(CNN) -- "When you win the World Cup, you start to become a legend -- for the people around the world, you are different."
For Fabio Cannavaro, this legendary status was hard earned.
At just 5 foot 9 inches tall, he wasn't built to be the world's greatest center back. And he certainly never expected to be named the world's best player.
"I'm very proud because, all my life, I worked very hard to be a football player," Italy's 2006 World Cup-winning skipper tells CNN's Human to Hero series.
"I was not like Cristiano Ronaldo, Messi -- with a lot of qualities, with a lot of skills."
Taking over the national captaincy from Paolo Maldini in 2002, he was never supposed to outshine his illustrious predecessor, a man who had become the embodiment of defensive greatness.
As a Neapolitan -- considered a southern outsider by many in the industrial and footballing heartlands to the north -- Cannavaro was an unlikely hero to unite the country.
But the foundations had been laid in the streets of in Fuorigrotta, a working-class neighborhood on the western edge of Naples, where the young Cannavaro learned he'd need to play smart and hard -- developing his positioning, athleticism and an impressive leap -- to overcome bigger opponents.
He was the quintessential Scugnizzo: a smiling, cunning street urchin, spending his days playing football in the road, "between cars, everywhere."
"My parents every day said, 'Ah, it's better you go to school, it's very important for your future,' " the 40-year-old recalls. "But inside myself, I said: 'I think the good way is follow the football.' "
Holding high the World Cup trophy at Berlin's Olympiastadion eight years ago, his conviction had paid off.
The Azzurri defense, marshaled by Cannavaro, yielded only two goals throughout the tournament -- equaling the record set in 1998 by that night's final opponent France -- and fought doggedly through a scrappy match that was tied at 1-1 at the end of 90 minutes.
His impregnable performances earned him the nickname "Muro di Berlino" -- the Berlin Wall.
Sporting his then-trademark boyish buzz-cut and ear-to-ear smile, Cannavaro rarely looked like a man with the fate of an ever-expectant nation on his shoulders.
His cool demeanor is typical Neapolitan (when reporters asked what the secret to his robust performances was, he replied: "Eating well, getting plenty of sleep and having sex") and set him apart from his volatile France counterpart Zinedine Zidane -- who would depart the field in extra time after lashing out with an infamous headbutt.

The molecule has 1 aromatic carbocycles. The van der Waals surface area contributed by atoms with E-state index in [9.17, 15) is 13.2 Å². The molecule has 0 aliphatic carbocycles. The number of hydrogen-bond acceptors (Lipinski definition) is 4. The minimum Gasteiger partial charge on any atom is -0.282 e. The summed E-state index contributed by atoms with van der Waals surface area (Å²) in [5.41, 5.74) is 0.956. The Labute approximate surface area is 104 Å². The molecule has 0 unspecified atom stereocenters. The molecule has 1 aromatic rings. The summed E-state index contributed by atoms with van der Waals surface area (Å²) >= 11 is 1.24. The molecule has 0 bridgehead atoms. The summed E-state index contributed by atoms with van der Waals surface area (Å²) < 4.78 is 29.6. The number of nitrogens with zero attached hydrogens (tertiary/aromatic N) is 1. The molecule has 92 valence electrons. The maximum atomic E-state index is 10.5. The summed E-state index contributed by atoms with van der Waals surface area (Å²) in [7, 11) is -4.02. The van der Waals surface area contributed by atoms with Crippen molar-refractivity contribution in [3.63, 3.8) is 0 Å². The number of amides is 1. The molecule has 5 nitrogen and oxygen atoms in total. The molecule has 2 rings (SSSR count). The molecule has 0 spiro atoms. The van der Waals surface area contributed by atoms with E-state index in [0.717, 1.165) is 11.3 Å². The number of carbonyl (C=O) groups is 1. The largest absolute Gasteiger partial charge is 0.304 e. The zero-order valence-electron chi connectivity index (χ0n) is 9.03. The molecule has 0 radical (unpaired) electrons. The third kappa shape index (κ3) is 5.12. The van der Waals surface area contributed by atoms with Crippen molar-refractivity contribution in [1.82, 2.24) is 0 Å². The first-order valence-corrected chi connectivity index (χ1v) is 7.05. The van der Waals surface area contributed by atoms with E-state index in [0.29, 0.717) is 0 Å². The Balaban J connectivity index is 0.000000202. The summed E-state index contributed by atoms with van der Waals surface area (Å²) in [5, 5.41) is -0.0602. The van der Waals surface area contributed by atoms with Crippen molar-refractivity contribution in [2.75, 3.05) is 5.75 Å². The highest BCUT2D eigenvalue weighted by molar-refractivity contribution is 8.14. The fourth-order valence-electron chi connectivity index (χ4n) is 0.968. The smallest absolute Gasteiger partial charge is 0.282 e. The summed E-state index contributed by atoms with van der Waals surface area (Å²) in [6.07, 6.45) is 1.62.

And when captain Cannavaro was calm, his teammates were too: the job was "very easy," he says, because of the intelligence and professionalism of those around him.
At times -- including the bulk of the final -- they didn't make it look easy, as they toiled through regular game time, but professionalism was the word in the tiebreaker.
Italy had exited three of the previous four World Cups on lost penalty shootouts (losing to Brazil in 1994 in the tournament's only other final to be decided by penalties) but this time stepped up and slotted home all five chances from the spot.
It took a four-hour coach journey back to Rome's Circus Maximus stadium -- "a place where the old gladiators celebrate" -- for the realization to sink in that everything would now change.
The sight of over 150,000 ecstatic Italians in the arena -- and many more partying outside -- left no doubt.
"For us it was something unbelievable -- more than 2 million people on the streets," recalls Cannavaro, who as a child had watched Italy's previous World Cup triumph on television in 1982.
"We understood we did something -- 'Wow!' We understood we are world champs.
"Now we are not just normal players."
Trophies and tribulations
Five days after the celebrations, Juventus, Cannavaro's club at the time, was booted from the Italian top division for its role in Serie A's Calciopoli match fixing scandal, and he was soon on his way out.
"My team was unbelievable. I remember I was with Zlatan Ibrahimovic, Alessandro del Piero, David Trezeguet, Lilian Thuram, Gianluigi Buffon -- nine players we had for this team (played in) the World Cup final."
"But Calciopoli destroyed everything."
"In the end... we decided to move. Some players decided to stay there but I went to Real Madrid with Fabio Capello, the coach."
It would be the beginning of a turbulent period for him, culminating in another World Cup -- Cannavaro's fourth -- this one, not so pleasant.
Aged 32, his record in club football to that point consisted of hailed performances but little to show for it. The two Scudetti he had won in the two previous seasons with Juventus had been stripped, and the only silverware that remained were UEFA Cup and Coppa Italia wins with Parma, coming between barren periods at Napoli and Inter Milan.
With Real, he won back-to-back La Liga titles in his first two years, taking over the No. 5 shirt formerly worn by Zidane.